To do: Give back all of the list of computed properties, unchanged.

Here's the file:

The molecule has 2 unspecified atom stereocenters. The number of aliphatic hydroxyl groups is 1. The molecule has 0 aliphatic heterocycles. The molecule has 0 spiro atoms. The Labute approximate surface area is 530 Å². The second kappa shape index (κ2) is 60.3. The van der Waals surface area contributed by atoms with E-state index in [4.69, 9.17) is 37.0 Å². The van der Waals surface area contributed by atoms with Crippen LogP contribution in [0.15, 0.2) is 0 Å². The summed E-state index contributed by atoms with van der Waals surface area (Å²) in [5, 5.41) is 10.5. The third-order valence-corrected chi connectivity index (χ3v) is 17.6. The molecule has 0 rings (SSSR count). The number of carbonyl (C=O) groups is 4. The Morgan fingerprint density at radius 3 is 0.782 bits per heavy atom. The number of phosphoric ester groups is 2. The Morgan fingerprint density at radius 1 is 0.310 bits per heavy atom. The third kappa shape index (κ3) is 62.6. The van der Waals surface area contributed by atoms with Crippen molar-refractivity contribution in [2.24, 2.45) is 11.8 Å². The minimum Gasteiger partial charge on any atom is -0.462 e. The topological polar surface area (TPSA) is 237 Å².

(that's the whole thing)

The molecule has 2 unspecified atom stereocenters. The number of aliphatic hydroxyl groups is 1. The molecule has 0 aliphatic heterocycles. The molecule has 0 spiro atoms. The Labute approximate surface area is 530 Å². The second kappa shape index (κ2) is 60.3. The van der Waals surface area contributed by atoms with E-state index in [4.69, 9.17) is 37.0 Å². The van der Waals surface area contributed by atoms with Crippen LogP contribution in [0.15, 0.2) is 0 Å². The summed E-state index contributed by atoms with van der Waals surface area (Å²) in [5, 5.41) is 10.5. The third-order valence-corrected chi connectivity index (χ3v) is 17.6. The molecule has 0 rings (SSSR count). The number of carbonyl (C=O) groups is 4. The Morgan fingerprint density at radius 3 is 0.782 bits per heavy atom. The number of phosphoric ester groups is 2. The Morgan fingerprint density at radius 1 is 0.310 bits per heavy atom. The third kappa shape index (κ3) is 62.6. The van der Waals surface area contributed by atoms with Crippen molar-refractivity contribution in [2.24, 2.45) is 11.8 Å². The minimum Gasteiger partial charge on any atom is -0.462 e. The topological polar surface area (TPSA) is 237 Å².